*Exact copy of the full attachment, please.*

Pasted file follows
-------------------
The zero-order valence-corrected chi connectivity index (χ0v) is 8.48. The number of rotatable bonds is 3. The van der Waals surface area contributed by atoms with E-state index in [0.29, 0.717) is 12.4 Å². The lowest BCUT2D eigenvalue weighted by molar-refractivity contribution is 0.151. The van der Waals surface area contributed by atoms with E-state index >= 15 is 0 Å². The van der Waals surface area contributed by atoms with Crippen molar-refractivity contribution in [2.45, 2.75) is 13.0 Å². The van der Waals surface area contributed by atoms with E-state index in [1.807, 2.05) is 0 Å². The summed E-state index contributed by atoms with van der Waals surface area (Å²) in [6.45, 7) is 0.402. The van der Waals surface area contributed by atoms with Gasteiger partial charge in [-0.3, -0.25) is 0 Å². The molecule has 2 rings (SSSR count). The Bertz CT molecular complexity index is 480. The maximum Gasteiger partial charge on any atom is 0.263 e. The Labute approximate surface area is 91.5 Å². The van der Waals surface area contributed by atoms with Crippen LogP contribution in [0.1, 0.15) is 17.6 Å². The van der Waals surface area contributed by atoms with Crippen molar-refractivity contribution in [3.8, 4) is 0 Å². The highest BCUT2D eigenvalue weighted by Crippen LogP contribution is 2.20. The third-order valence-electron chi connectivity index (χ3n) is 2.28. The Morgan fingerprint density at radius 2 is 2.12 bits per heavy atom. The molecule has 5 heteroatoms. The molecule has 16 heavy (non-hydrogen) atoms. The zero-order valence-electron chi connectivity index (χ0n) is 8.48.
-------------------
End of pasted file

The zero-order valence-corrected chi connectivity index (χ0v) is 8.48. The number of rotatable bonds is 3. The van der Waals surface area contributed by atoms with E-state index in [0.29, 0.717) is 12.4 Å². The lowest BCUT2D eigenvalue weighted by molar-refractivity contribution is 0.151. The van der Waals surface area contributed by atoms with E-state index >= 15 is 0 Å². The van der Waals surface area contributed by atoms with Crippen molar-refractivity contribution in [2.45, 2.75) is 13.0 Å². The van der Waals surface area contributed by atoms with E-state index in [1.807, 2.05) is 0 Å². The summed E-state index contributed by atoms with van der Waals surface area (Å²) in [6.45, 7) is 0.402. The van der Waals surface area contributed by atoms with Gasteiger partial charge in [-0.3, -0.25) is 0 Å². The molecule has 2 rings (SSSR count). The Bertz CT molecular complexity index is 480. The maximum Gasteiger partial charge on any atom is 0.263 e. The Labute approximate surface area is 91.5 Å². The van der Waals surface area contributed by atoms with Crippen LogP contribution in [0.1, 0.15) is 17.6 Å². The van der Waals surface area contributed by atoms with Crippen molar-refractivity contribution in [3.8, 4) is 0 Å². The highest BCUT2D eigenvalue weighted by Crippen LogP contribution is 2.20. The third-order valence-electron chi connectivity index (χ3n) is 2.28. The Morgan fingerprint density at radius 2 is 2.12 bits per heavy atom. The molecule has 5 heteroatoms. The molecule has 16 heavy (non-hydrogen) atoms. The zero-order valence-electron chi connectivity index (χ0n) is 8.48.